However, in the restaurant business weadopted this concept of real estate neutral,which is to do whatever it takes to get the bestsite. With Qdoba and Noodles, many timesyou cannot own your own building becauseyou have an end cap in a shopping center, andthey really don’t want standalone buildings. Forinstance, if we have to be a tenant in someoneelse’s food center then that’s fine, we will rent.If we have to buy a building and develop thelocation to get the best possible site then wewill do that. We are not married to any one philosophyon real estate other than securing thebest possible site.

With our convenience stores, we are lookingat doing things like sale/leasebacks becausethe cap rates are at such historical lows thatit just makes sense to sell. It borders on silly.We had some other real estate shopping centersthat we built and sold last years becausethe prices were too good to pass up.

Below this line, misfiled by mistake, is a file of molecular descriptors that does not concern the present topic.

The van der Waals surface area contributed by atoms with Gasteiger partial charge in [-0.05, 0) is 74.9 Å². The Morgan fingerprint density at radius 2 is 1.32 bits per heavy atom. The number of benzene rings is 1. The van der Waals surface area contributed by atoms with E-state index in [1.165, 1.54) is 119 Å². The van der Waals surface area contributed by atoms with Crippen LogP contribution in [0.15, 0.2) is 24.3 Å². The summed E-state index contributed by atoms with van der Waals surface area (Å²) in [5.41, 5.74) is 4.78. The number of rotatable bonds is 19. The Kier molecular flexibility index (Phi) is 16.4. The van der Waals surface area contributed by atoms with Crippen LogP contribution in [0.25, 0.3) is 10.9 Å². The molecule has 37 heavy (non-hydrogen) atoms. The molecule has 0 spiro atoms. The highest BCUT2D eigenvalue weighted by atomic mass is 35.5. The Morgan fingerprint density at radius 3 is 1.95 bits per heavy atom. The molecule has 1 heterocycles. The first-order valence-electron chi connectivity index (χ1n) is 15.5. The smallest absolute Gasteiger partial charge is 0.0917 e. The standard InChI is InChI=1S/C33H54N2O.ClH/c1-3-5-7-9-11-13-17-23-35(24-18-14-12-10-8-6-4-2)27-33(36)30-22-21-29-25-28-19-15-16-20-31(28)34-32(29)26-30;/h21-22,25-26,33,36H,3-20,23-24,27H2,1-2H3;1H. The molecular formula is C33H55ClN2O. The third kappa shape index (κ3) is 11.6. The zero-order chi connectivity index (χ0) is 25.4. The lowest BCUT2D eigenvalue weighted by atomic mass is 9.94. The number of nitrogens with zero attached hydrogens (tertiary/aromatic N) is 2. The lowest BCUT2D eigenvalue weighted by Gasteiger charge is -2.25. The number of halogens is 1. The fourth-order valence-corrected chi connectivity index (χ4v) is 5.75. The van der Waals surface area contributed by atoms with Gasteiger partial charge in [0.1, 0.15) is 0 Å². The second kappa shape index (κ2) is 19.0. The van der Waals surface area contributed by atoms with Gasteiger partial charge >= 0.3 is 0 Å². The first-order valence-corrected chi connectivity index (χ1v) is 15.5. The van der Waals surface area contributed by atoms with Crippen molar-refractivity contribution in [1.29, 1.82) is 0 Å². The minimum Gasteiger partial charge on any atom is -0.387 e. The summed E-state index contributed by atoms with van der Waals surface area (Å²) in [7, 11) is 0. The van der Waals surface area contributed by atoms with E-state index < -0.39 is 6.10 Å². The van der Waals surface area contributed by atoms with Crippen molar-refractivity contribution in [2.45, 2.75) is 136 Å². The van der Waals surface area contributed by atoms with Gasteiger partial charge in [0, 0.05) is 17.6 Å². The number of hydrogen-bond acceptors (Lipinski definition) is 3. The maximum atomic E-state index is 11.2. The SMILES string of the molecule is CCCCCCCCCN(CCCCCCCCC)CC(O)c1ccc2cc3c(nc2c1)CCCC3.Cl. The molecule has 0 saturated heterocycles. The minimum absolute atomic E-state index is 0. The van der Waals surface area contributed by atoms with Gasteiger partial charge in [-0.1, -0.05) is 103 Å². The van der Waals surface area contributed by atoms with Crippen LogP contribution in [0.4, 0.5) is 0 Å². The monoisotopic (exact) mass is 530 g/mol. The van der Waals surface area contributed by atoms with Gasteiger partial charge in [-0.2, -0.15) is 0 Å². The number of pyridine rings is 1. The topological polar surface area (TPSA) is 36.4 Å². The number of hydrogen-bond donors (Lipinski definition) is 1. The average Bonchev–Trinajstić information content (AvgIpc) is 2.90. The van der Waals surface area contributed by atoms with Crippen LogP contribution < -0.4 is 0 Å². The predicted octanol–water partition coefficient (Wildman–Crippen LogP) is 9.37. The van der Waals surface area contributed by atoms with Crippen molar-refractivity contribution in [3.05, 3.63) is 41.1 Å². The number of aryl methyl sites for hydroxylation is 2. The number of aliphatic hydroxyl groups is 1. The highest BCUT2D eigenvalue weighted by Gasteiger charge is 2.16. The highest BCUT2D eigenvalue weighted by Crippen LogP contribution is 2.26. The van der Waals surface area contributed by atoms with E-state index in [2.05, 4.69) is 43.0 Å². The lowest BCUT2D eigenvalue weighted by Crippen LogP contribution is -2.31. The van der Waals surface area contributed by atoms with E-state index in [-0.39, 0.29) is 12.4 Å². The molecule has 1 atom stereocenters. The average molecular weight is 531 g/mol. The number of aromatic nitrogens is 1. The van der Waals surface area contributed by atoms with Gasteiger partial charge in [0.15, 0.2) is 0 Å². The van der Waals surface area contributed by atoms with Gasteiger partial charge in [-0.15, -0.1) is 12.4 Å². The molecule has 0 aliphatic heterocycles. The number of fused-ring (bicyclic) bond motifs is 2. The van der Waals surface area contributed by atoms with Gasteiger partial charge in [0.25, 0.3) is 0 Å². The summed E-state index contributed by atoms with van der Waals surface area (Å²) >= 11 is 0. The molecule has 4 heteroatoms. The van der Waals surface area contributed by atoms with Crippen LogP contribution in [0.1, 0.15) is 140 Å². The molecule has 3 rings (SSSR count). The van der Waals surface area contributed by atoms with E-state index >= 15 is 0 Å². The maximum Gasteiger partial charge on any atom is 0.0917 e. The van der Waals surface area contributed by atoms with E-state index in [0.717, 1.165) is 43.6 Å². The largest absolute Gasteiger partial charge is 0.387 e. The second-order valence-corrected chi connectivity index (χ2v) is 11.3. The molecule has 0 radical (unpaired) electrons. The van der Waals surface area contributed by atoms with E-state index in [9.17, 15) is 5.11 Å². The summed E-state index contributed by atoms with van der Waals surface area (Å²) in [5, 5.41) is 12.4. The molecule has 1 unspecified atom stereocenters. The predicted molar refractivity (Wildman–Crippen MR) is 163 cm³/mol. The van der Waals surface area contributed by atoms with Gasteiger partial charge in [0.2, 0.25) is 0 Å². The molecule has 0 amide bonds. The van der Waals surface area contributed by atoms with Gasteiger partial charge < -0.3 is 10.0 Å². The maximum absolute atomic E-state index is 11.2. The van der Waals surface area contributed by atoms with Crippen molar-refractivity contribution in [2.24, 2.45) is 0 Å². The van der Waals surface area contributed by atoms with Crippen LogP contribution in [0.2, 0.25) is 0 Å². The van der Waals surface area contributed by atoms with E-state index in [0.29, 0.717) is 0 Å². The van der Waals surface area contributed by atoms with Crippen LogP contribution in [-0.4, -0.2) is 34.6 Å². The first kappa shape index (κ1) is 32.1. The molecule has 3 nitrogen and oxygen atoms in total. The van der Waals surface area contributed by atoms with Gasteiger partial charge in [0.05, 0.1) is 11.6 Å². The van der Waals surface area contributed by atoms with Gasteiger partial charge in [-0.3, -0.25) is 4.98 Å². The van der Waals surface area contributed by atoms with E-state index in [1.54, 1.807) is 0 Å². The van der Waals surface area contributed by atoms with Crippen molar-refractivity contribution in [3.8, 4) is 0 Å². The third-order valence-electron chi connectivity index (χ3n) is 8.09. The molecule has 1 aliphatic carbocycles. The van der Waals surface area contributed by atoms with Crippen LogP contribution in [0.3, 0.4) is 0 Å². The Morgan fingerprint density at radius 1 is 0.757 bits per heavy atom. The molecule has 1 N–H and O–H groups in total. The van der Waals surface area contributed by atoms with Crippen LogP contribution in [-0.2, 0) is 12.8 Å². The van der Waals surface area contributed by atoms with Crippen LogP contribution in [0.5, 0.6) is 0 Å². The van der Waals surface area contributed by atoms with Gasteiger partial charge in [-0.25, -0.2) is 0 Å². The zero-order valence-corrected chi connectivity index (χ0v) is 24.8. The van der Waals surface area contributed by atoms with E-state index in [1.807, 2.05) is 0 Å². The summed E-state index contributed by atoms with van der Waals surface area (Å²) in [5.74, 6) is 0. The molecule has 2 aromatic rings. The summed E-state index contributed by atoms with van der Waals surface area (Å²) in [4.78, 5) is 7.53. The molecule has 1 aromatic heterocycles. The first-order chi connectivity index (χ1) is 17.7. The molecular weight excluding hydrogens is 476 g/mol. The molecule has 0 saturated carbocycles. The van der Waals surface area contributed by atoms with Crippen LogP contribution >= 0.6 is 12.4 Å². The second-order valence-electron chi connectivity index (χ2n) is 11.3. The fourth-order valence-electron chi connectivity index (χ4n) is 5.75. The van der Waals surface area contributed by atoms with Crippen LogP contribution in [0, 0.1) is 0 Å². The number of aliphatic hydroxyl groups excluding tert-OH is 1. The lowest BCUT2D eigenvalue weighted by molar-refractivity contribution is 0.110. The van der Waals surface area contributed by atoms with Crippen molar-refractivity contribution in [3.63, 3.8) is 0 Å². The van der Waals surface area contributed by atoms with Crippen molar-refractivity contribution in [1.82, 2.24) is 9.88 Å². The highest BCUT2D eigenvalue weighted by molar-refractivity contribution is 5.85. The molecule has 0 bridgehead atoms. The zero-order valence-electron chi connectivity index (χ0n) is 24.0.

CSD: What are your future plans for yourconvenience stores?

RO: We’re in the process of evaluating all ofour stores right now and we are determiningwhat we can credibly offer our customers withrespect to foodservice. I think we’ve made mistakesin the past and we have changed ourapproach to avoid making these types of mistakesin the future. For instance, we offereddrive-through coffee at two of our locations.We didn’t do well with it because we weren’tprepared to make the necessary commitment.It started slower than what you wouldexpect and, inevitably, we weren’t doing thevolume we wanted.

Now our focus is on prepared foods. Thechallenge we have as an industry is that everytype of customer stops in to purchase fuel, byand large, and you have a wide variety of consumers.As a result, we have tried to be allthings to all people. It’s hard because you haveexpensive real estate, credit card fees andother expenses. Thus, if you try to reach outto all consumers you end up diluting yourself,your image and your offering, which ultimatelydoesn’t satisfy the consumer. This is why wehave some stores where our focus is solelyon being a standard convenience store withtraditional offerings. In these stores we wantto make sure that they are clean, convenientand well executed because that’s all that facilitycould ever be.

CSD: Do you have an ideal consumerdemographic that you would like toserve?